What you’ll need:
Fabric of your choice (I found a cotton blend that is very similar to a typical bandana)
Sewing needle
Placeholder needles
Thread (color is whatever you think might match the fabric the best)
Scissors
Ruler

Instructions:
1. Trace the measurements you will need (I created a template scarf which I’ll keep moving forward to have an easy trace).

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The top should measure 20″ across, each side 15″, and from the middle of the top to the tip, 10″. (Note: Please keep in mind that this triangle is not to scale. I’m only illustrating what section needs to be what length.)
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 2. Cut out the triangle.

3. Fold down the sides so that the frayed part is rolled underneath the fabric, so the seam is clean.  “Seal” with a needle.  The “fold over” should measure about 1/4″.  If your dog is smaller and you’re hands aren’t as nimble, you can definitely make the “fold over” larger.

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4.  Sew it and you’re done!

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Major loves it!hawaii2

DIY Herb/Garden Markers

I’ve always been a big fan of plants and gardening, but I’ve never actually grown my own food.  I decided to take the plunge and start out with some basil, so I bought a variety pack of seeds at Home Depot.  They were only about $5, so relatively cheap if things don’t work out.  Basil is amazing took cook with and the pack came with Cinnamon, Italian, Lemon, and Thai.  I can’t decide which I’m most excited about; I use Italian basil on a regular basis, Thai basil will enable me to enhance some amazing Thai dishes, and I’ve never used the other two, so I’m really excited to try them out!

Now, with four different types of basil that will probably all look the same, I was going to need a way to differentiate which is which.  I had a bunch of old corks lying around (I’ve been collecting them for show and reasons like this), and with some pinterest inspiration, my DIY Herb/Garden Markers were born.

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All you need:
Corks (how many depends on how many markers you need)
Permanent Pen/Marker
Your seeds/plants/and all the fixins for that

How to do it:
The process is incredibly simple (as I’m sure you’ve figured out)…all you need to do is plant your seeds (I don’t have an actual garden, so they are in a rectangular pot), write the name of the specific plant or type of plant on the cork, and put it in the appropriate spot!  I split my seeds up into four square sections in this pot, so I put the marker where each one ends.  Voila! You have your markers.  You can also add sticks to them, too if you want them to pop up more.  I would recommend using kebab skewers cut in half.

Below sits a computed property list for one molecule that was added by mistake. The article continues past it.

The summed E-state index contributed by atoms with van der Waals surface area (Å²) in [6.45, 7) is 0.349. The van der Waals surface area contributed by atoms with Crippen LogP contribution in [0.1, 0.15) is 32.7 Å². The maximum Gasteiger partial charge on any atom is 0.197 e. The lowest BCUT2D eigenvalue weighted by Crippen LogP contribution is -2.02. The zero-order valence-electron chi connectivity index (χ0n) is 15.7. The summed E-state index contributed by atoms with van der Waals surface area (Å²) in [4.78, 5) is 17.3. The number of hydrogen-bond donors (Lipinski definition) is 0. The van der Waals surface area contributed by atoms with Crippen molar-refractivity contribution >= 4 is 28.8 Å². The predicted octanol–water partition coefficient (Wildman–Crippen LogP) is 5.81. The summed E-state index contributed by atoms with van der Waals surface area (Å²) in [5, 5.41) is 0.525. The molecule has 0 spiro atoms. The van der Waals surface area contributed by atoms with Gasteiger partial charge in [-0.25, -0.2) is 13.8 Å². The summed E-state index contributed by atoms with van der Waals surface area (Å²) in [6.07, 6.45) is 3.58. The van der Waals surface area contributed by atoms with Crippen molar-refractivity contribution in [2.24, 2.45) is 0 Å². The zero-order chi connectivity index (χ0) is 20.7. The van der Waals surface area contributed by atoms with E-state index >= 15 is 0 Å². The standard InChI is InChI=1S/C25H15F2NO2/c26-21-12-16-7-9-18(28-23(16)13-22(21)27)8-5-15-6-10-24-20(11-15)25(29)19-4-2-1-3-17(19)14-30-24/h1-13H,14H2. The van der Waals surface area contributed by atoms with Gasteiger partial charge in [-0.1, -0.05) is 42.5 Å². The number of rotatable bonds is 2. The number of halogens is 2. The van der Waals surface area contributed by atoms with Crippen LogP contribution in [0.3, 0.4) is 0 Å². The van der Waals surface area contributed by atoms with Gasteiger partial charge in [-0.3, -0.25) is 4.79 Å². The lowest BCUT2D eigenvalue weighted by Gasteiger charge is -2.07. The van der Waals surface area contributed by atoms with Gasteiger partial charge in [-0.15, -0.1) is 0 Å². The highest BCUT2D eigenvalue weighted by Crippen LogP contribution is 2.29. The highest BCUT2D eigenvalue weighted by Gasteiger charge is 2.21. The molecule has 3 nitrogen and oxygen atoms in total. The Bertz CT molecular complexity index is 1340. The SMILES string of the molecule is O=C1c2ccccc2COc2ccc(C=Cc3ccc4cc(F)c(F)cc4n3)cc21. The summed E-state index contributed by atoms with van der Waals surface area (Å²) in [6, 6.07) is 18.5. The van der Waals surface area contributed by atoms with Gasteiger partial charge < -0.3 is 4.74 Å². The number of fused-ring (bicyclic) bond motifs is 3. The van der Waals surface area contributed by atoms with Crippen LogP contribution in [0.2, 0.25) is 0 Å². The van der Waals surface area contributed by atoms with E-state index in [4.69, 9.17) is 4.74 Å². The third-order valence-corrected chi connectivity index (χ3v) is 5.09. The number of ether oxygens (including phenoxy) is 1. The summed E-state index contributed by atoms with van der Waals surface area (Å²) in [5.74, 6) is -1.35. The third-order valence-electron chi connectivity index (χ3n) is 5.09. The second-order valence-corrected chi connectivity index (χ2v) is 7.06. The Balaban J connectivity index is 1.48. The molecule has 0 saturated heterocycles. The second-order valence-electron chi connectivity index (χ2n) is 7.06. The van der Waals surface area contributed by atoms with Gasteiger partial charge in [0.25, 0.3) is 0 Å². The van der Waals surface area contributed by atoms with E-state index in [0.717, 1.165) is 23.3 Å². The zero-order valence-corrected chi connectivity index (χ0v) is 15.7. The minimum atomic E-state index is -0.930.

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My Foray into Crochet

I’m not sure why I decided I wanted to learn how to crochet, but here we are. I like making things, so it seemed like a fun thing to learn. I’d really like to make a hat/beanie and even maybe a sweater or blanket at some point. I chose crocheting over knitting because from online research, it seems more versatile than knitting. There are tons of arguments for both sides, though. I see it as similar to the snowboarding vs. skiing debate; all depends on the person which is easier, what they eventually want to make, design preferences, etc. But anyway, here’s my first attempt at knitting…it looks more like a deformed cat toy, but, hey, it’s a start. My main issue is that I’m making the loops too tight, so I need to work on that.

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I’m using this book I got off Amazon, which is a crochet book for beginners. It comes with all the basic tools you need as well as instructions on how to get started, different stitches, and a bunch of patterns for beginners. Only thing I had to go get was yarn and I was ready to start! I read that light yarn is best to work with when you’re first starting because it’s easier to see the loops, so I bought light blue and grey yarn.  They’re just standard size yarn and match nicely and hopefully soon I’ll be able to make something useful!